Return both incumbents in Howland
As one of the most populous and heavily traveled townships in Trumbull County, Howland requires experienced, fiscally responsible and constituent-focused governance. We believe the two incumbents seeking to be returned to the governing board of trustees have embodied the necessary traits, and as one of them, Trustee Matt Vansuch, will tell you, their work generally comes with “no drama.”
The Tribune Chronicle endorses incumbents Vansuch and James LaPolla for re-election on Nov. 2.
Still, some, like challenger Brian Burkey, in the three-person nonpartisan race for two seats on the board, think differently.
Burkey, a township resident since 2009, works at Lordstown Motors Corp. and serves on the Howland Board of Education. He is not seeking re-election to the school board, instead seeking a trustee post.
His primary goals focus on improving ongoing flooding problems by upgrading drainage infrastructure, improving roads and upgrading areas of Bolindale, including that area’s playground. He believes the current governing board often ignores, or at the very least, forgets Bolindale.
Regarding Howland roads, Burkey criticized the township’s use of “skin paving” and said the “horrible” condition of township roads needs to be addressed.
While more permanent than cold patch, skin paving is defined as a temporary form of surface patching.
Burkey said he believes more permanent road improvements are within the existing budget. “We have the funding. The township just got approved for a road levy,” he said.
Voters last November renewed a 1.5-mill road levy for another five years. While maintaining road repair revenue, that levy does not generate new or additional road repair revenue, and Vansuch said funds still must be spent carefully.
Regarding skin paving, Vansuch said the more-affordable process is used in tandem with other forms of road resurfacing to allow more of the township’s 80 miles of roadways to be repaired annually.
If re-elected, Vansuch said he would like to form a committee to re-examine township zoning regulations, which he believes help make the township appealing both to business development and residents. Vansuch said it was township guidelines that helped ensure vacant industrial properties, such as vacated Delphi plants, were left in a condition allowing them to be more easily marketed for new uses.
“The government shouldn’t be left cleaning up the mess that you leave,” Vansuch said. “We don’t think government should be left footing the bill on that.”
During his personal interview with the newspaper’s editorial board, LaPolla, a local podiatrist, said he is most proud of his work in helping to create a Council of Governments, a Trumbull County-wide organization that works to unite local governments for projects to improve purchasing power and share services.
In his interview, Vansuch, an attorney by trade, spoke knowledgeably and in great detail about economic development in the township, specifically about the township’s comprehensive plan and commercial development.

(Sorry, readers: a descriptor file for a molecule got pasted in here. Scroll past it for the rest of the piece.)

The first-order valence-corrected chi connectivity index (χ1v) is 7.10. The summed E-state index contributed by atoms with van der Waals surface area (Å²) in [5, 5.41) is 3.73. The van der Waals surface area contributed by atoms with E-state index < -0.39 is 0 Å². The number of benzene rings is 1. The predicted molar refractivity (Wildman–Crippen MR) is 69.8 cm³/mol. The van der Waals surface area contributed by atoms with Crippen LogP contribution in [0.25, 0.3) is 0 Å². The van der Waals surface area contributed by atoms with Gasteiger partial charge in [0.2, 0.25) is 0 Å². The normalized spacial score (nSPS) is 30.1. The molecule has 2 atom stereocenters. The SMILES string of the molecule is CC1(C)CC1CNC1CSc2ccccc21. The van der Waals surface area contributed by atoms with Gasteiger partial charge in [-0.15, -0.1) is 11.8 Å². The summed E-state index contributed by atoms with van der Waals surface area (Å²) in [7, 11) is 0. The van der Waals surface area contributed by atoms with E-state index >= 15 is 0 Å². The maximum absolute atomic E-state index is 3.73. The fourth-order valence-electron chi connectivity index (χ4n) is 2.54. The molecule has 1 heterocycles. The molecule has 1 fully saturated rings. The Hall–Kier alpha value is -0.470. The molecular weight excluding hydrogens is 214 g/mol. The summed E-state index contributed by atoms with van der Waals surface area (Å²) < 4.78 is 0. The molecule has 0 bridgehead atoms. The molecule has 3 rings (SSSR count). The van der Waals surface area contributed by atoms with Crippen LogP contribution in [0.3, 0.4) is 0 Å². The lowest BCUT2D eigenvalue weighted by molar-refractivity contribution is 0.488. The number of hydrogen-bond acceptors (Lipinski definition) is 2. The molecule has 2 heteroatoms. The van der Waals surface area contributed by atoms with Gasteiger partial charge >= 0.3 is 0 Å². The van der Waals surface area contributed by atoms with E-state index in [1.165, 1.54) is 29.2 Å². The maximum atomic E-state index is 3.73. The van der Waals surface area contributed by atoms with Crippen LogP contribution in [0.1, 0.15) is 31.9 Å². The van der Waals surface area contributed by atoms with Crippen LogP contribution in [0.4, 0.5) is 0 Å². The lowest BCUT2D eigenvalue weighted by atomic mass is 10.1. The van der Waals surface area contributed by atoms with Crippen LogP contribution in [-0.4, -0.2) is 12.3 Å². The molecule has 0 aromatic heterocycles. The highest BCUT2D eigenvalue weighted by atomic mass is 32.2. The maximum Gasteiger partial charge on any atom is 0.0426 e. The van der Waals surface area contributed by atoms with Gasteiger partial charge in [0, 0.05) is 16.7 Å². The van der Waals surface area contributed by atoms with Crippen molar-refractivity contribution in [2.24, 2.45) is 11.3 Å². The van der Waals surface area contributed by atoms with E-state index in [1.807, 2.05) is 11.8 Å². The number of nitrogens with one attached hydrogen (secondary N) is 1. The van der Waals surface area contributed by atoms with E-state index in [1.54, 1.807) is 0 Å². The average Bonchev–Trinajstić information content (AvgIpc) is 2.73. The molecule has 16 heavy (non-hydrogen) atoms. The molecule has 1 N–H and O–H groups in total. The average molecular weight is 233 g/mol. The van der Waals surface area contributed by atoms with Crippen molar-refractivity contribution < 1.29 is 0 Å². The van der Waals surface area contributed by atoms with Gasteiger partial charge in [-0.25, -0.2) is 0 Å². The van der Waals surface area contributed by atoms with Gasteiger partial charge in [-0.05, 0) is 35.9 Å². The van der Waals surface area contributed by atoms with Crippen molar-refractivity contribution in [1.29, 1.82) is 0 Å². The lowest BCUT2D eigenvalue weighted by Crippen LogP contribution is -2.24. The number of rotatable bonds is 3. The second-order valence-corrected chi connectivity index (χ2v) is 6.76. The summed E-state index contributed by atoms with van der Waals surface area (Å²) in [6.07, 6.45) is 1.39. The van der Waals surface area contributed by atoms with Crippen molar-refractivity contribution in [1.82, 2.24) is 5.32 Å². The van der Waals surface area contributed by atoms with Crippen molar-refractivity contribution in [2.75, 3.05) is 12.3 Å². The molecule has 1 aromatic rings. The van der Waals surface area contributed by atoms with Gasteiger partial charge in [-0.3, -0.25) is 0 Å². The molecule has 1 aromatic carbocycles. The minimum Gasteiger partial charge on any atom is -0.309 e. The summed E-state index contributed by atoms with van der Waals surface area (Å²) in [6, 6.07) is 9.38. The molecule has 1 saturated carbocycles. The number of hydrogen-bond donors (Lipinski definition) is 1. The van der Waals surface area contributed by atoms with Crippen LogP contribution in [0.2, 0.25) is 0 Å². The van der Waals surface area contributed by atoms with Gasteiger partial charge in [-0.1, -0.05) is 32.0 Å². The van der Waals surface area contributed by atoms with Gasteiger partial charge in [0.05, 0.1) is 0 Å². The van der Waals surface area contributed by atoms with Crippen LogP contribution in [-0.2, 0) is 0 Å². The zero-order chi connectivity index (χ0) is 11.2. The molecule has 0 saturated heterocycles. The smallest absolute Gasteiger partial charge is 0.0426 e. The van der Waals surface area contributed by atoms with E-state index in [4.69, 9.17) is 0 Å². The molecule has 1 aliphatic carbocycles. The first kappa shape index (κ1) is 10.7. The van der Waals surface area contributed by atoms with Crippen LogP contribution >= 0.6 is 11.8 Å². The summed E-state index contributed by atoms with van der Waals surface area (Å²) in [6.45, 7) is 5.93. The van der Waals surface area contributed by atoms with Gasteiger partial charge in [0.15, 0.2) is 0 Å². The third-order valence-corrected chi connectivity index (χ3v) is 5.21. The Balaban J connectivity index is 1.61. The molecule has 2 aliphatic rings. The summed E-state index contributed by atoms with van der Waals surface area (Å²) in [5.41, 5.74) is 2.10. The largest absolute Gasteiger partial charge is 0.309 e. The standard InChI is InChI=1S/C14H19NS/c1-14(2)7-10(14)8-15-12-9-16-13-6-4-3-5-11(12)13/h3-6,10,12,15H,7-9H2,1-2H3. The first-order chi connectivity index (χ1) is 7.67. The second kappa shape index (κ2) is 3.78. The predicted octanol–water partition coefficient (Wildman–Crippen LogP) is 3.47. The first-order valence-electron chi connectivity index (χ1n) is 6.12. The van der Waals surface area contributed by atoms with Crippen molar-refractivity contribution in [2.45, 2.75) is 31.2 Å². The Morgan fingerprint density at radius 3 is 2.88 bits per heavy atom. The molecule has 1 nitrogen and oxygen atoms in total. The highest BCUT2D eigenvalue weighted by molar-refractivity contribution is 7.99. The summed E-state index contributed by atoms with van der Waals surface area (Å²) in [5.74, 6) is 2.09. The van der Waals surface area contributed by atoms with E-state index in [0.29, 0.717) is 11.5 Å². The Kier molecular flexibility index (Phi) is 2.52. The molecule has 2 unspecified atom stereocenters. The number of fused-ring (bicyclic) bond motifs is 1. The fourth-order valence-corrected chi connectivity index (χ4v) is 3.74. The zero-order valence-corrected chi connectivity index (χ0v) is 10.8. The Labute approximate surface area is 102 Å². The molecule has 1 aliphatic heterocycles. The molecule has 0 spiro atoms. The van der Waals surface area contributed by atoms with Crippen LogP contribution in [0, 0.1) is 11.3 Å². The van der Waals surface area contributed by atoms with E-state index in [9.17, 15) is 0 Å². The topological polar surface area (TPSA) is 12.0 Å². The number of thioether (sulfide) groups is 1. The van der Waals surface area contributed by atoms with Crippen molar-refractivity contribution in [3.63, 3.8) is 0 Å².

On the topic of economic development, both LaPolla and Vansuch stressed continued focus on improving infrastructure in the township’s Golden Triangle area, noting the critical importance of the area to some 2,000 workers there.
Both incumbents also spoke favorably about new efforts in the works to develop the now barren former RG Steel property. Parts of the former mill straddle borders of Howland, Warren and Warren Township.
Of course, we do not agree with every policy the two incumbents enacted. During their current term in office, both incumbents and fellow trustee Rick Clark had enacted a speed traffic camera program that they claimed was created with the sole intention of slowing vehicles for increased safety, particularly in school zones. However, when state lawmakers established new policies that called for reduced state funding to offset speed camera revenues in communities using the devices, Howland trustees quickly halted their use of the service.
When asked by this newspaper’s editorial board about the decision that suspiciously appears to resemble one based on finances, both incumbents still maintain it was not money driven.
The decision by any local elected officials to use speed cameras has us flummoxed. We so strongly oppose the camera use that we contemplated not endorsing the incumbents for this reason. However, we moved past that reluctance because they have halted use of the cameras.
It is clear all three candidates have strong concern and knowledge of Howland. However, we believe the current board has operated smoothly and efficiently. Economic development in the township has been steady, yet controlled.
We believe both incumbents have earned an opportunity to continue the work they’ve begun.
We endorse Vansuch and LaPolla for re-election as Howland trustees.